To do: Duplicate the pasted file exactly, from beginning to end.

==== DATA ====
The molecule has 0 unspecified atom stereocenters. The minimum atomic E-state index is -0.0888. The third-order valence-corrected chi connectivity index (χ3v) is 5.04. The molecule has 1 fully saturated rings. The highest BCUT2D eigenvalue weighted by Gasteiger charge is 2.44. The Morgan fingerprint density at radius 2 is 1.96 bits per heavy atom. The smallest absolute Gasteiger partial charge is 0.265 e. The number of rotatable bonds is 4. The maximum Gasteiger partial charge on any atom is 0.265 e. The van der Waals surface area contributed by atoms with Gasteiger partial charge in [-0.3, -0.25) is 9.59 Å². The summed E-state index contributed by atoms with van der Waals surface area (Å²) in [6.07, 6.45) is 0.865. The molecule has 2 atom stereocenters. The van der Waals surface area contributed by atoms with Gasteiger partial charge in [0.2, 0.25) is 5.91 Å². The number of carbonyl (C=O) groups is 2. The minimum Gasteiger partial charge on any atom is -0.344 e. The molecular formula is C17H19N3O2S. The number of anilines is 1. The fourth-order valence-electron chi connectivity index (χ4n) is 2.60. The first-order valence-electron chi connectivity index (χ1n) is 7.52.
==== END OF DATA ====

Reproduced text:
The molecule has 0 unspecified atom stereocenters. The minimum atomic E-state index is -0.0888. The third-order valence-corrected chi connectivity index (χ3v) is 5.04. The molecule has 1 fully saturated rings. The highest BCUT2D eigenvalue weighted by Gasteiger charge is 2.44. The Morgan fingerprint density at radius 2 is 1.96 bits per heavy atom. The smallest absolute Gasteiger partial charge is 0.265 e. The number of rotatable bonds is 4. The maximum Gasteiger partial charge on any atom is 0.265 e. The van der Waals surface area contributed by atoms with Gasteiger partial charge in [-0.3, -0.25) is 9.59 Å². The summed E-state index contributed by atoms with van der Waals surface area (Å²) in [6.07, 6.45) is 0.865. The molecule has 2 atom stereocenters. The van der Waals surface area contributed by atoms with Gasteiger partial charge in [0.2, 0.25) is 5.91 Å². The number of carbonyl (C=O) groups is 2. The minimum Gasteiger partial charge on any atom is -0.344 e. The molecular formula is C17H19N3O2S. The number of anilines is 1. The fourth-order valence-electron chi connectivity index (χ4n) is 2.60. The first-order valence-electron chi connectivity index (χ1n) is 7.52.